on 16 April 2013
This book was the long-awaited sequel to "Mister God, This is Anna", originally published in 1974. It continues the extraordinary story of Anna, the five year old girl who had run away from home in the London of the 1930s, and was taken in by "Fynn" and his family and friends. This book introduces us to other people in Anna and Fynn's lives, notably John D. Hodge, Fynn's old schoolmaster from Cooper's Company College, known to his pupils as the "Black Knight", a profound sceptic where matters of religion were concerned, who had suffered badly during the First World War, and had become a rationalist, to whom the mere mention of the word "God" provoked an outburst of scorn. However, as John Hodge got to know Anna, while being puzzled as to how to use his educational knowledge to help this "exceedingly bright" child, who had had little formal schooling, he warmed to her exuberant personality and her ability to discover meaning in life related to Mister God. Towards the end of the book Fynn relates how the "Black Knight" eventually came to a fresh understanding of religious belief, realising that it wasn't a "cosy hideaway", but "hard work". We must be grateful to little Anna herself for what she achieved in a few short years, and to Fynn, for his ability to recreate her life and her impact on all those she met. A magical book, which will influence for good all who read it.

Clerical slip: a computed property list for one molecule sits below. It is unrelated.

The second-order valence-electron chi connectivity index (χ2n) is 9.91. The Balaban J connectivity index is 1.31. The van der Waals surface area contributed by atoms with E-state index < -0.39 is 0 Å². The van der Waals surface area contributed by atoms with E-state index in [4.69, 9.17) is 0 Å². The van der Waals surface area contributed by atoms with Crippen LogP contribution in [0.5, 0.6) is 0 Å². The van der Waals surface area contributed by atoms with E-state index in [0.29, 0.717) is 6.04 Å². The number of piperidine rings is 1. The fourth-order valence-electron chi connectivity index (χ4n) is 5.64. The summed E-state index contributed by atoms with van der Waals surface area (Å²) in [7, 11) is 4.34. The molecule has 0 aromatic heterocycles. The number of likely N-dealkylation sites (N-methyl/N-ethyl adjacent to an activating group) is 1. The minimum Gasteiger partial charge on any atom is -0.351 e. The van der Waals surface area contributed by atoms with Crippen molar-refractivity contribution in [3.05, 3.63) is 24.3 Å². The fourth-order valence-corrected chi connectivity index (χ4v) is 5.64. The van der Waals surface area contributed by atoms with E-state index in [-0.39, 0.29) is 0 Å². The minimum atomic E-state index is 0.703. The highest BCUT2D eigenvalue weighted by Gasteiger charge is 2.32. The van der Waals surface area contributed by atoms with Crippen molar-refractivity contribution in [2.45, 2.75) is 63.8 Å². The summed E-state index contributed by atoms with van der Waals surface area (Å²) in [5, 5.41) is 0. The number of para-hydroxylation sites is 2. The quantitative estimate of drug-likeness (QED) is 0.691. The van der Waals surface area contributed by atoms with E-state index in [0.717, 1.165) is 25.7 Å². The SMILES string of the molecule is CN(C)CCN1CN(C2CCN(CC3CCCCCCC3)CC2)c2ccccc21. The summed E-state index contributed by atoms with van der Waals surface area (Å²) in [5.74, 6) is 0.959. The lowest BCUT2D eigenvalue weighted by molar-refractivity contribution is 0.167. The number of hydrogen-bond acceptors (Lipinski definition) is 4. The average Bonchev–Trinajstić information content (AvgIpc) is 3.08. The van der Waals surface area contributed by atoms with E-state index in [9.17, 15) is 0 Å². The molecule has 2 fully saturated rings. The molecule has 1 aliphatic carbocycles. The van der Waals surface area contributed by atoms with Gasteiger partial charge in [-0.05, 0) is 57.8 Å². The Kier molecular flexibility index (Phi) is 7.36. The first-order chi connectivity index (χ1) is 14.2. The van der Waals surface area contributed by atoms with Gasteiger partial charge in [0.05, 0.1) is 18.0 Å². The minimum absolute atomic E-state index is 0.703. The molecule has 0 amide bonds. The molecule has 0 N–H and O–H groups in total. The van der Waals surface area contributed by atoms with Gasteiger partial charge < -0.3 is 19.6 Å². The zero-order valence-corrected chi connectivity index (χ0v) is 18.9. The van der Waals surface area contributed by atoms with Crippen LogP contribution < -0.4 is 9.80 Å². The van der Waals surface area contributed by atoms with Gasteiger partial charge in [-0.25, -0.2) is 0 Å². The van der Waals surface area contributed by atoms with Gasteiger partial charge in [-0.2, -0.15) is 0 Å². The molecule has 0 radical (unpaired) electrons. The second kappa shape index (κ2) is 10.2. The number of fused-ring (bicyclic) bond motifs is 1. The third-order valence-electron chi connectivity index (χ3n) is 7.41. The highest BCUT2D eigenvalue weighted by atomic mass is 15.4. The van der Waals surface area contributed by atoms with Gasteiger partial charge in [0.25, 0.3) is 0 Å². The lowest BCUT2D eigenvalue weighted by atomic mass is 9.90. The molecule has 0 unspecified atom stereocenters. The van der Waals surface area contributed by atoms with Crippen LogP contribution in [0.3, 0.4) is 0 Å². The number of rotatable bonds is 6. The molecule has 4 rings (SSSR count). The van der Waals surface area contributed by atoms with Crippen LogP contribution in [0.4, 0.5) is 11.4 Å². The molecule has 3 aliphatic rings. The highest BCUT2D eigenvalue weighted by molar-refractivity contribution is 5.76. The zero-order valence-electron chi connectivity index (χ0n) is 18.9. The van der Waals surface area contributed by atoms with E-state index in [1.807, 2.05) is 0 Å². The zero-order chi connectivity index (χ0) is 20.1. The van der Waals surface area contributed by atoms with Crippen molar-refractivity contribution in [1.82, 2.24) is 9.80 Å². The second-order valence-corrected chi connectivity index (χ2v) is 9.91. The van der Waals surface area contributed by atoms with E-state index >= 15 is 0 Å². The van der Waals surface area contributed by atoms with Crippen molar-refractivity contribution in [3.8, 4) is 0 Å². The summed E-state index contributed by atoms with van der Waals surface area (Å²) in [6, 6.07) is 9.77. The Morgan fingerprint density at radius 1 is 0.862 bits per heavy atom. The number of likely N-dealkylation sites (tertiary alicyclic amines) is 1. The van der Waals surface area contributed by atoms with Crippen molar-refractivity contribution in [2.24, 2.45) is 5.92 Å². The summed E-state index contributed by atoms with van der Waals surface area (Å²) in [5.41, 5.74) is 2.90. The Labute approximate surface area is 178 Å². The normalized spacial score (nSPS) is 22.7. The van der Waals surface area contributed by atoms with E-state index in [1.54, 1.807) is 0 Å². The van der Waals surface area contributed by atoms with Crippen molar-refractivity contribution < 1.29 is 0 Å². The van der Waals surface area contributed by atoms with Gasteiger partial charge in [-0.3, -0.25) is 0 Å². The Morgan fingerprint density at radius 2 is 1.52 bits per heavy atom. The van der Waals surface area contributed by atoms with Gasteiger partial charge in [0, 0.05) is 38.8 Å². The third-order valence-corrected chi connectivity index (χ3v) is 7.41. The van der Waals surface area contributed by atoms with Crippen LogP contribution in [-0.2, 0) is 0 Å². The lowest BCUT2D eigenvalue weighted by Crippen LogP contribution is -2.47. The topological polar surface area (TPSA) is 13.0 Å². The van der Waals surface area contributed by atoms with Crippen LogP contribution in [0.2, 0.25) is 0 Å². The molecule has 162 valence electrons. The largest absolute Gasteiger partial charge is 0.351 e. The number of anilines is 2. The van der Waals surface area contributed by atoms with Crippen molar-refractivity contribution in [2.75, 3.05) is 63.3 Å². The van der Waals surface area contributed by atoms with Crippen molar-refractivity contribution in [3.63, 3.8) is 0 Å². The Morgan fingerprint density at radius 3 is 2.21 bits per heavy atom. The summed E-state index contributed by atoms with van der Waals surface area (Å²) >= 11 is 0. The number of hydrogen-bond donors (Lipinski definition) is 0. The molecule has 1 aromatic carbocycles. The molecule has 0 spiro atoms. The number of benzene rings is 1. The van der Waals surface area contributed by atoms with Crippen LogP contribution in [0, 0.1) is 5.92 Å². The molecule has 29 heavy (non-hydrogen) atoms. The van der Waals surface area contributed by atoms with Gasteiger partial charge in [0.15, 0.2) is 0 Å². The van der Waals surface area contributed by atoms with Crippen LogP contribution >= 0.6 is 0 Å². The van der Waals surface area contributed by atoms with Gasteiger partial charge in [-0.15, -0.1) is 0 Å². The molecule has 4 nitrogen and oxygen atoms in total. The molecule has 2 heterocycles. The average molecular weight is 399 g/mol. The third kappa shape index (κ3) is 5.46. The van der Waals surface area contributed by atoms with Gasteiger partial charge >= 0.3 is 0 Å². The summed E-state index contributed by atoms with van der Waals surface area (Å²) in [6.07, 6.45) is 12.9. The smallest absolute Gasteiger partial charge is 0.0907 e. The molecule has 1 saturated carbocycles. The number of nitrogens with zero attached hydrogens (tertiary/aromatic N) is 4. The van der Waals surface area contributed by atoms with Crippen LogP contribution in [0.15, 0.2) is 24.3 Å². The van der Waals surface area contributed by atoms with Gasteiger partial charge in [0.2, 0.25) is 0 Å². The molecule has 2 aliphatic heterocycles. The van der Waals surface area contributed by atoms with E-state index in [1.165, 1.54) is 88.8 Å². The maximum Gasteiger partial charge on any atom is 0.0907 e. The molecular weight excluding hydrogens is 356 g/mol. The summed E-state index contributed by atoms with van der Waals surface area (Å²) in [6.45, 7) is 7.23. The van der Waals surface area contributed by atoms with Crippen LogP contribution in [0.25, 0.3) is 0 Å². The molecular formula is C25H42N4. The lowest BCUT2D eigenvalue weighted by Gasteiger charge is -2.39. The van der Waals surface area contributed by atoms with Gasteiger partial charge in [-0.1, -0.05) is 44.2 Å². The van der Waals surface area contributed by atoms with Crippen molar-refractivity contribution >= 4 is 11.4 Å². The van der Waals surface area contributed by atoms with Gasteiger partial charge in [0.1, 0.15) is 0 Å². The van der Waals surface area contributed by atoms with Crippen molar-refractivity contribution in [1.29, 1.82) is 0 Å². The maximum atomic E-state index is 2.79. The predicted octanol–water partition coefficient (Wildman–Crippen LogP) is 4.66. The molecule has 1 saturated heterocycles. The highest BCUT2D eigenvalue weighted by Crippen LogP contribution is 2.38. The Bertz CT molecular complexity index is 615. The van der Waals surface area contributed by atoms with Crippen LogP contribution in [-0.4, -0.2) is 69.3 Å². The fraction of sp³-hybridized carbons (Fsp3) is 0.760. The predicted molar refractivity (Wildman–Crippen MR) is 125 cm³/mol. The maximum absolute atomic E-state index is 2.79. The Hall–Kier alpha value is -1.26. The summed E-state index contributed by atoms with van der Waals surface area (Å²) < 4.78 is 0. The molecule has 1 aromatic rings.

on 16 May 2013
In my top ten of favourite books of all time! A book like no other and based on the true story of a real-life 'angel' with the wilfulness and wiles (and laughter) of a child. A book you'll end up reading (and buying as a gift for others) many times over. The illustrations are pretty bad, but the picture it conjurs of East End 1930s life and its characters (and the inimitable Anna, whose life may have been short, but not for one second in vain) is unforgettable.